Five or six years ago, cardiologists started to see a trickle of patients bring in heart rate data from smartwatches. But a few months after the FDA cleared the Apple Watch’s app in 2018, things changed. “People were watching ads and hearing Tim Cook say that it’s a lifesaving device. So we started getting a lot more of those patients,” says Mohamed Elshazly, a cardiac electrophysiologist at the Cleveland Clinic. “We have definitely seen an uptick in the last two to three years.”

An Apple Watch SE, from 2020, measuring heart rate.
Photo by Dan Seifert / The Verge

Elshazly remembers the first time he talked with a patient about their Apple Watch. Around four years ago, a man in his 60s — an active runner — came to see him after having occasional heart palpitations for a year. Other doctors hadn’t been able to offer a diagnosis because he hadn’t been wearing a heart monitor during any of those incidents.

“Then I looked at talking to him, and I’m looking at his hand, and he’s wearing an Apple Watch,” Elshazly says. When the Apple Watch detects an abnormal heart rhythm, it prompts the user to use their index finger to take an EKG reading on the watch. The patient had followed those directions during one of the palpitations. Elshazly asked to see the patient’s phone, pulled up the health app, and looked at the reading. “It was atrial fibrillation,” he says. “So I was able to tell the patient, we have a diagnosis.”

Four years later, wearables are a regular part of patient visits. Sometimes, patients come into the office with readouts from their device that they want to show the doctor. Other visits are more like Elshazly’s first encounter with an Apple Watch — he spots a wearable on their wrist and asks about it.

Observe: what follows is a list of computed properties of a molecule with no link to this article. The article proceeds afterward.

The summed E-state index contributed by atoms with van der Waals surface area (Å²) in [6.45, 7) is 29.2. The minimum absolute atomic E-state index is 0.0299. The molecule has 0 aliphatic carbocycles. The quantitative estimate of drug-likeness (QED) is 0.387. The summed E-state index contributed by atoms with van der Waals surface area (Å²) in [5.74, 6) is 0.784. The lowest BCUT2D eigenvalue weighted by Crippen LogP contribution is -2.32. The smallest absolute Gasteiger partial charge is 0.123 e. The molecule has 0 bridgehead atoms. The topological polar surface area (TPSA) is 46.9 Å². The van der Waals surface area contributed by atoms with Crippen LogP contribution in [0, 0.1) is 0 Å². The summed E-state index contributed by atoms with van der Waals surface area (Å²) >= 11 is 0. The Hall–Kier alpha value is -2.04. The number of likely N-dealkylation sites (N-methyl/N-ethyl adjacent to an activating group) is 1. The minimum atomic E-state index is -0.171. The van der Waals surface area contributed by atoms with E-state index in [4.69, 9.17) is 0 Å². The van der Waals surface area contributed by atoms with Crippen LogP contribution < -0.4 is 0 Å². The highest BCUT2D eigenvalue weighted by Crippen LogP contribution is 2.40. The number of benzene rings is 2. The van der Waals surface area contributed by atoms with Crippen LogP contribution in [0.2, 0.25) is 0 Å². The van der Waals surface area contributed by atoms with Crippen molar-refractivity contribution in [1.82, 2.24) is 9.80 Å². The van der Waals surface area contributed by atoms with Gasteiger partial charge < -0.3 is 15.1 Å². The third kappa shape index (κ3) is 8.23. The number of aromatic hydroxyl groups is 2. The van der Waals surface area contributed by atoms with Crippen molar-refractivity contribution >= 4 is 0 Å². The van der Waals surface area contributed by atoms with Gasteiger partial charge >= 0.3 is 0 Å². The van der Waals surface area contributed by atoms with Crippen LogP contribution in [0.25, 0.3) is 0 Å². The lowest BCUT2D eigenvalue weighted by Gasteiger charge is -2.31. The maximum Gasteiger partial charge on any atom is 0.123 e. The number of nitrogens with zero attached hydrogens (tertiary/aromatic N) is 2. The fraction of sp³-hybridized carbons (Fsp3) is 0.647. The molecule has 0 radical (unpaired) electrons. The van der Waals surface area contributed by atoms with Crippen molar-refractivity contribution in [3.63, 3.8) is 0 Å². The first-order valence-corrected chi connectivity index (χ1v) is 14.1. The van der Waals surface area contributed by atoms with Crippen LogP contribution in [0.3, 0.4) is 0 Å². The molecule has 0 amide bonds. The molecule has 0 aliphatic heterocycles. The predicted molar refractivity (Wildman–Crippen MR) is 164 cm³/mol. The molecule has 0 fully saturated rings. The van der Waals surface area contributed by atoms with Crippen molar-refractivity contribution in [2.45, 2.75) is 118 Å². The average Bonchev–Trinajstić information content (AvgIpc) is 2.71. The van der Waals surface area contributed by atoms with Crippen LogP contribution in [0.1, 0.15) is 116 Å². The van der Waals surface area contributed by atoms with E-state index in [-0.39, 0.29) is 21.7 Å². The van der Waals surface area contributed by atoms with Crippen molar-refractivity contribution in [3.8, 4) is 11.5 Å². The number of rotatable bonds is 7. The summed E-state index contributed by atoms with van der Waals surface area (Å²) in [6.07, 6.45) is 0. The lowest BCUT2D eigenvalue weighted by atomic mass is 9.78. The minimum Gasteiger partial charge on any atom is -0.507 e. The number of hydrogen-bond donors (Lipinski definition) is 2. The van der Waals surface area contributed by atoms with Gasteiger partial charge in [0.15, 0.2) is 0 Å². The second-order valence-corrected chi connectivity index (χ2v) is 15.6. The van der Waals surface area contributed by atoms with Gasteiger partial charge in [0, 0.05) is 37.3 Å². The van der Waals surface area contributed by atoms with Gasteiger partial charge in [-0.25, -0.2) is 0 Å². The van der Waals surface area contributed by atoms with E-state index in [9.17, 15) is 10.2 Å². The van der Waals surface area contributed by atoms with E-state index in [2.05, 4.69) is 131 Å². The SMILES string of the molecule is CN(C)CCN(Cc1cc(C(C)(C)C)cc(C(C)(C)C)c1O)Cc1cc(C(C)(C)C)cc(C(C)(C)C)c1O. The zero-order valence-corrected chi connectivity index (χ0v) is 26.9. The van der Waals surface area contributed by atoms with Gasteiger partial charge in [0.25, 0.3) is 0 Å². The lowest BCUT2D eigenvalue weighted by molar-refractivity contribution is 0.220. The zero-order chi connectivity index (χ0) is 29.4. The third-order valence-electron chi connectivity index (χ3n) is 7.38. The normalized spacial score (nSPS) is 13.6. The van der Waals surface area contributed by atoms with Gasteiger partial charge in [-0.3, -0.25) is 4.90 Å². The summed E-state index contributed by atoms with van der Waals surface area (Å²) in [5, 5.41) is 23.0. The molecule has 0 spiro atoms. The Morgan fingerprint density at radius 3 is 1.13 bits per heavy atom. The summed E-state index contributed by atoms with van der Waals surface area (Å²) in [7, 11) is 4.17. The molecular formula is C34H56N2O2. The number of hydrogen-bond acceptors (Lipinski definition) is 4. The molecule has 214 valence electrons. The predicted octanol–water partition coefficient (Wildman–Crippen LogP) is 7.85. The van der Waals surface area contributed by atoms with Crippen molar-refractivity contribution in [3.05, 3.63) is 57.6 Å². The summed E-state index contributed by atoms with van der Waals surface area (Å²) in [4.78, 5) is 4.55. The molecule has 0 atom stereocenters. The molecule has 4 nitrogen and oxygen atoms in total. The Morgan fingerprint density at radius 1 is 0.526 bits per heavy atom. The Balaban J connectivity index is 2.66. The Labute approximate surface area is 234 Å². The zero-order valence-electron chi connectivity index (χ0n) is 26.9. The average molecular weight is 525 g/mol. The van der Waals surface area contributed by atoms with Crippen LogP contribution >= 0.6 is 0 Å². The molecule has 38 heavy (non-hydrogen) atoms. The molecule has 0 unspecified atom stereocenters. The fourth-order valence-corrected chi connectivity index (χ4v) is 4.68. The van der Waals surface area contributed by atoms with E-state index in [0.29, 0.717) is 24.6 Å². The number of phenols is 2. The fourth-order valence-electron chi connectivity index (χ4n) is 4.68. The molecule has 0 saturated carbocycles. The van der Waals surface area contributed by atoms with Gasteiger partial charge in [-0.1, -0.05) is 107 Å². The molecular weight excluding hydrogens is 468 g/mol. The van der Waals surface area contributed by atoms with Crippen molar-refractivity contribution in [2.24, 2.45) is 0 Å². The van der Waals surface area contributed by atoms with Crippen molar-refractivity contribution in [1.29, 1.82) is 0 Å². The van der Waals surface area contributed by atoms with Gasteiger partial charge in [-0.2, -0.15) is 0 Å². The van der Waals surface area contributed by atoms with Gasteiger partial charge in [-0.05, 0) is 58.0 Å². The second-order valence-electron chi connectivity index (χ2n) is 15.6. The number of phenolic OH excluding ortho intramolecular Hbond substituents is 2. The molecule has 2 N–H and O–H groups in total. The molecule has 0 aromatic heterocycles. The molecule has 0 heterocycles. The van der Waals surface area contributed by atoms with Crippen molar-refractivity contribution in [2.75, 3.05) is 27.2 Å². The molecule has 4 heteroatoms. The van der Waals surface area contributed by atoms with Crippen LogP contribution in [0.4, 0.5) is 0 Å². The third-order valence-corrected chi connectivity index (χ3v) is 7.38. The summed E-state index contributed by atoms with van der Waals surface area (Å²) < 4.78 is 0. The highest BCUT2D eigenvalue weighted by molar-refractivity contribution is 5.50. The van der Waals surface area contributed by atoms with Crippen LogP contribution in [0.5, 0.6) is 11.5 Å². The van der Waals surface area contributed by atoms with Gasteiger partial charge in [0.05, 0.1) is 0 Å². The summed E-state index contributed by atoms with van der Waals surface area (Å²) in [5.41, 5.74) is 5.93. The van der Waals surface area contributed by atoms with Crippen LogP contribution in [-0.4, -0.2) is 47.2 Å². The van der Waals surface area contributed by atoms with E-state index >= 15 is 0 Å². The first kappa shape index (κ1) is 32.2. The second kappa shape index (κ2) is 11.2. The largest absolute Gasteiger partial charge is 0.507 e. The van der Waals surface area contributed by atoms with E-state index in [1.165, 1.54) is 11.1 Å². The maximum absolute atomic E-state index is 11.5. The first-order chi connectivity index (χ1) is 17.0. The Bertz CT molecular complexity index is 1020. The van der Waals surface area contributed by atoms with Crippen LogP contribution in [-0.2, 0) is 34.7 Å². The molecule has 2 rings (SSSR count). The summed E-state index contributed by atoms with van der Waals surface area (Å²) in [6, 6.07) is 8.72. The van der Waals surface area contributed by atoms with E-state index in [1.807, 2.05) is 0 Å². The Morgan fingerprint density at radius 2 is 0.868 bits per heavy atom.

In many ways, they’ve been helpful to cardiologists and their patients. Before, it could be challenging to diagnose people with heart conditions that cause abnormal heart rhythms, like atrial fibrillation. The conditions don’t mean someone’s heart is having problems all the time — it may flutter or feel strange for a moment before returning to normal. Doctors would send a patient home for a week or so with a heart monitor to try to catch one of the incidents. But if a flutter didn’t happen in that window, they sometimes resorted to surgically implanting a device in the patient’s chest to track heart rhythms.

“It’s an invasive procedure and quite a bit more expensive than an Apple Watch,” says Byron Allen, a cardiologist and clinical professor at the University of California at Irvine. Wearable devices like the Apple Watch and Fitbits, which also have an electrocardiogram feature, make it easier for doctors to monitor patients at home. “They also let patients be more engaged in their own care,” he says.

Most doctors still wouldn’t actively recommend a cardiac patient go out and buy a wearable device as part of their treatment, Elshazly says — they’re still fairly new, and while most people have stories of times when they were effective, there isn’t good comprehensive data on how much of a difference they make in public health overall. But if someone already has a device, doctors should make use of the data they offer, he says.

But there are downsides to the influx of wearable data, Allen says — those early worries about false positives proved valid. He estimates around a third of patients who come in worried about an Apple Watch notification have a false positive reading. “Those cause anxiety for the patient, and it takes quite a bit of time to sort through,” he says.